How Much Does a Heat Pump Cost to Replace?

How Much Does a Heat Pump Cost to Replace?
Arne Jacobsen
Residential Sales Professional

I have been in heating and air conditioning trade for 44 years. In that time, I have installed, serviced, designed ductwork, sold, and sized thousands of residential heating and cooling systems.

About This Article

Knowing the influential factors will help you make a wise decision on a heat pump system that will keep you comfortable, operate properly, and be within your budget.

Quick question: how much does a new heat pump cost? Hundreds of dollars? Thousands?

Maybe you have a general idea of the price of a heat pump, but many homeowners have no idea if they’ll be able to fit one into their budget. What’s worse, finding a straight answer online can be impossible. We’re here to fix that.

If your heat pump has recently broken down or is running inefficiently, you’re losing both money and comfort. A repair may work, but for many systems, it’s only a matter of time before it will need to be replaced. Not all systems are created equal, though, so knowing what costs to expect can better prepare you when contacting HVAC providers.

This article breaks down the costs of a heat pump and explains why each one may be necessary. By the end of the article, you’ll have a range of potential costs and options to begin your budgeting and decision-making process.

 

A Note on HVAC Labor Costs

Every range we list in this article is inclusive of labor. We make a point of saying this because too many online quotes and estimates won’t include this, in order to get their foot in the door before surprising you with a higher price.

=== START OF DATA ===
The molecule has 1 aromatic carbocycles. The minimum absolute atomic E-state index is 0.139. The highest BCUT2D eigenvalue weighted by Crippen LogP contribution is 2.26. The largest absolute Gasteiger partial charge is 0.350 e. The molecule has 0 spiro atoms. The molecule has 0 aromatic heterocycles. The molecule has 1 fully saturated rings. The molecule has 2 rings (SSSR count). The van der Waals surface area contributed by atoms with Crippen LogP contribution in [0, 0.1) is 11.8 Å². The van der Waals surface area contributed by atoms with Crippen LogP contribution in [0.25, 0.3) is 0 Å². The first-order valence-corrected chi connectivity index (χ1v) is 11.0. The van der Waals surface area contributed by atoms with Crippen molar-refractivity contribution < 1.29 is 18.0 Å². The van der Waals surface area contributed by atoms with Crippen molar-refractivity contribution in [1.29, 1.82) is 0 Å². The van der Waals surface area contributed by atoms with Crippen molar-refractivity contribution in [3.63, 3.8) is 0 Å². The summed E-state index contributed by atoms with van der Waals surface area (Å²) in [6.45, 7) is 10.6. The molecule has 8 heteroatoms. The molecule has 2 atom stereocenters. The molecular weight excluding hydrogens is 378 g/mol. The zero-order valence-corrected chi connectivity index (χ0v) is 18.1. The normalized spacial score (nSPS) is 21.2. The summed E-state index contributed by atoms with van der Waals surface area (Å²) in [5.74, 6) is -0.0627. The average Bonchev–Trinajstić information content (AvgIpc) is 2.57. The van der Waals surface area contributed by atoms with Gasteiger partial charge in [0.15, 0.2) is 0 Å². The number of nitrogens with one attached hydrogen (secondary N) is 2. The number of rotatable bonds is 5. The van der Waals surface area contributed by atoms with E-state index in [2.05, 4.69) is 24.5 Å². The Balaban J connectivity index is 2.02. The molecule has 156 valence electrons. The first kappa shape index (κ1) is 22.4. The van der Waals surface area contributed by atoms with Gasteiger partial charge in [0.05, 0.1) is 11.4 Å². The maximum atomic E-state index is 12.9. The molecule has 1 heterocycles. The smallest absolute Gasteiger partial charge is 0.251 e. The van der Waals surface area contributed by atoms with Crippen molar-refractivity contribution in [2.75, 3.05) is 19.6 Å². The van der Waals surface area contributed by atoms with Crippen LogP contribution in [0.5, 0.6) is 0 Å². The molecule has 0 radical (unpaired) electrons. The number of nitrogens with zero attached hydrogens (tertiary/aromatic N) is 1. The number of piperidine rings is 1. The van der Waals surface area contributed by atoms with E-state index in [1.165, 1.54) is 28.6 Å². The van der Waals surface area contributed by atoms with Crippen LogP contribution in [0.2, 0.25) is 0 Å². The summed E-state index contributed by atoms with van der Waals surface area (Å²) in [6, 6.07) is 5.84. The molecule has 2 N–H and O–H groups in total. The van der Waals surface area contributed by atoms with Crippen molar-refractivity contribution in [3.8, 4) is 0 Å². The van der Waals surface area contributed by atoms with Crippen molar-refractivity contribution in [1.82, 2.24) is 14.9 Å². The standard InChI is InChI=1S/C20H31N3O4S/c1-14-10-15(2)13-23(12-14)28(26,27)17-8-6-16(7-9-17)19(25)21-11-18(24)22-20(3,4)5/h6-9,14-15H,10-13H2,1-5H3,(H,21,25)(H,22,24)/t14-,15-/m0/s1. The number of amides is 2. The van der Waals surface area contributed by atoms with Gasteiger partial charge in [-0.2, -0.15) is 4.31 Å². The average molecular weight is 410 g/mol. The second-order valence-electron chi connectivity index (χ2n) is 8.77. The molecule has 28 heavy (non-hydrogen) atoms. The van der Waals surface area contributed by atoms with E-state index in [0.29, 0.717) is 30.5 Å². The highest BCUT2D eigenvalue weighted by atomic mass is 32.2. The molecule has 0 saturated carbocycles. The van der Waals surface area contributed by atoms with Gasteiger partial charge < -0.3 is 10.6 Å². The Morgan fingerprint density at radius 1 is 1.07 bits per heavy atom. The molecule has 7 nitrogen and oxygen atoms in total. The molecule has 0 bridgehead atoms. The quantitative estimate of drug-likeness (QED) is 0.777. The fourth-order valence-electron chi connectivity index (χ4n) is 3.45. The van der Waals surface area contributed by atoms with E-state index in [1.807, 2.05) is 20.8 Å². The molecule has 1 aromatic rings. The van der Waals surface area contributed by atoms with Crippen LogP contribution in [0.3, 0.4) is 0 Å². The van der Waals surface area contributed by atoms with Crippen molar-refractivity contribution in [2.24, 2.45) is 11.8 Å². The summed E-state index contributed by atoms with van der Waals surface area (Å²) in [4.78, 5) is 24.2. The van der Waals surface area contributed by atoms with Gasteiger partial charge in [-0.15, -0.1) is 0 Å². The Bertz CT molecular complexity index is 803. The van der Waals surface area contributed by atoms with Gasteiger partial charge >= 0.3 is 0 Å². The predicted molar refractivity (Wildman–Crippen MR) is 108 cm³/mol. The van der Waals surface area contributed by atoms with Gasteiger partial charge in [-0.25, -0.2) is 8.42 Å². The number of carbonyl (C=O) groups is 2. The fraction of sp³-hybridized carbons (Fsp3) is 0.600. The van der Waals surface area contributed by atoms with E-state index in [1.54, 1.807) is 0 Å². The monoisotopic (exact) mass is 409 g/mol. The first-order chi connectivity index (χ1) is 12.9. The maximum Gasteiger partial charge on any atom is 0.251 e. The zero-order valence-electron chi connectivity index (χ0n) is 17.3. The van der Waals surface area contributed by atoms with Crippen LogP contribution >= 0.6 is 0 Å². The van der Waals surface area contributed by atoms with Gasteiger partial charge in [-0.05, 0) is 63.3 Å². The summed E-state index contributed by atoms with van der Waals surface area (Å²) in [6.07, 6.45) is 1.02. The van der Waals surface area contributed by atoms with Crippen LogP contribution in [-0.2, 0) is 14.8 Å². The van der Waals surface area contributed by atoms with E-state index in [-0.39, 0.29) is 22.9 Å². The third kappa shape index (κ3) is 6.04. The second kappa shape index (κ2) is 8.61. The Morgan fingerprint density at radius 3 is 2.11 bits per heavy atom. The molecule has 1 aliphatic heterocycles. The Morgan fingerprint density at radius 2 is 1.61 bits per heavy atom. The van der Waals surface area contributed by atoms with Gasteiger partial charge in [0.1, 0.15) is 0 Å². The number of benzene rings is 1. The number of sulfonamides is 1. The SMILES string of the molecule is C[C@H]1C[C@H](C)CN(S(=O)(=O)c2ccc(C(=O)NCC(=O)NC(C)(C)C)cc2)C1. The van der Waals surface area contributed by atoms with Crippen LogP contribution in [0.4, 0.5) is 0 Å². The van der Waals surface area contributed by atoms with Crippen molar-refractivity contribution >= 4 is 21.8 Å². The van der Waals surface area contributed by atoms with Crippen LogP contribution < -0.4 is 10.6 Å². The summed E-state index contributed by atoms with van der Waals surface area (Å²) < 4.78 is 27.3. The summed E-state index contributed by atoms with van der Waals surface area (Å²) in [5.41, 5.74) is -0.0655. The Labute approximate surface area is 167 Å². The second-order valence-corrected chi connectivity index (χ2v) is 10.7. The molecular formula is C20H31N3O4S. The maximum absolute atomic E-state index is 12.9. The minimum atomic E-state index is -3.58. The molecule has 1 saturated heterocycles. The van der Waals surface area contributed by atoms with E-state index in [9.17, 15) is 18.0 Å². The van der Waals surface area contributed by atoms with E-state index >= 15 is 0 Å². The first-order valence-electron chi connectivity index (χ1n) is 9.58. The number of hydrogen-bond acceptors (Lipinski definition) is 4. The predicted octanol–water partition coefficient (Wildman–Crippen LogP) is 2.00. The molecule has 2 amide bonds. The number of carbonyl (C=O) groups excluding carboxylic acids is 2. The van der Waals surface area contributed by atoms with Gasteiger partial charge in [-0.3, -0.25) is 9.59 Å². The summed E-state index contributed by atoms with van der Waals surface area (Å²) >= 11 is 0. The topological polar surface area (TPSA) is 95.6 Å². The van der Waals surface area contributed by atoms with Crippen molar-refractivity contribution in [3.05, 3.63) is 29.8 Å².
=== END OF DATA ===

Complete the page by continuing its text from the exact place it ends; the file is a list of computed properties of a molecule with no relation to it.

Make sure you’re comparing apples to apples.

Ok, with that public service announcement out of the way, let’s get into it.

What Do You Need in a Heat Pump Replacement?

When we think about HVAC equipment, we think about the primary unit. There’s more to it, though, or else they wouldn’t run at all.

Here’s a shortlist of some common items that will come standard with almost any new installation:

  1. Indoor and outdoor units: Ok, so this one should be the most obvious. A heat pump is drawing air from inside or outside and moving it to the opposite location. So coils at both ends need to facilitate this transfer.
  2. Outdoor pad: The pad that your heat pump is on makes a difference. It should be sturdy, level, and weather-resistant. At Fire & Ice, we use plastic pads that do all of this with far less risk than concrete pads.
  3. Electrical components: This includes the electrical disconnect and conduit from the disconnect to the heat pump.
  4. Drain Line: A typical installation comes with 15 feet of drain line. If the positioning of your equipment requires a longer line, there may be a higher charge.